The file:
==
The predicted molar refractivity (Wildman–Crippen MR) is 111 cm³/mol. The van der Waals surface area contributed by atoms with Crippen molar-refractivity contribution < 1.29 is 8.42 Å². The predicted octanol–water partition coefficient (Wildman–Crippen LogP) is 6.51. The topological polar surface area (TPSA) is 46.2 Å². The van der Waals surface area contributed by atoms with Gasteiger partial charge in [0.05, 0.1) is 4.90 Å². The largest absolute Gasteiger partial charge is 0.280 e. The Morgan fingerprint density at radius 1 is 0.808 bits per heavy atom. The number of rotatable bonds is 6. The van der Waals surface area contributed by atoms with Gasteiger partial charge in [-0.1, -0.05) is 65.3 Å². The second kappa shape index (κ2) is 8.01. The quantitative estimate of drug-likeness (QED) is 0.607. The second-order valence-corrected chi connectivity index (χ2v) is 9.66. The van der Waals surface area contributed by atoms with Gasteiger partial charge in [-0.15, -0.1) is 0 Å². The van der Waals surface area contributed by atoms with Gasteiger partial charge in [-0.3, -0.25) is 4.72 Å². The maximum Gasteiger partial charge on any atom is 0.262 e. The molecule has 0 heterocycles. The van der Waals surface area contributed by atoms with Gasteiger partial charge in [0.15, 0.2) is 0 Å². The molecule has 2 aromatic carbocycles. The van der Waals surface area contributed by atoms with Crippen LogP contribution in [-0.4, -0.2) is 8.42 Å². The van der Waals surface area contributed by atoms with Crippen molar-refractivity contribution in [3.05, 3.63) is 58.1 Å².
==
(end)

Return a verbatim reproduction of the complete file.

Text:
The predicted molar refractivity (Wildman–Crippen MR) is 111 cm³/mol. The van der Waals surface area contributed by atoms with Crippen molar-refractivity contribution < 1.29 is 8.42 Å². The predicted octanol–water partition coefficient (Wildman–Crippen LogP) is 6.51. The topological polar surface area (TPSA) is 46.2 Å². The van der Waals surface area contributed by atoms with Gasteiger partial charge in [0.05, 0.1) is 4.90 Å². The largest absolute Gasteiger partial charge is 0.280 e. The Morgan fingerprint density at radius 1 is 0.808 bits per heavy atom. The number of rotatable bonds is 6. The van der Waals surface area contributed by atoms with Gasteiger partial charge in [-0.1, -0.05) is 65.3 Å². The second kappa shape index (κ2) is 8.01. The quantitative estimate of drug-likeness (QED) is 0.607. The second-order valence-corrected chi connectivity index (χ2v) is 9.66. The van der Waals surface area contributed by atoms with Gasteiger partial charge in [-0.15, -0.1) is 0 Å². The van der Waals surface area contributed by atoms with Gasteiger partial charge in [-0.3, -0.25) is 4.72 Å². The maximum Gasteiger partial charge on any atom is 0.262 e. The molecule has 0 heterocycles. The van der Waals surface area contributed by atoms with Gasteiger partial charge in [0.15, 0.2) is 0 Å². The molecule has 2 aromatic carbocycles. The van der Waals surface area contributed by atoms with Crippen LogP contribution in [-0.4, -0.2) is 8.42 Å². The van der Waals surface area contributed by atoms with Crippen molar-refractivity contribution in [3.05, 3.63) is 58.1 Å².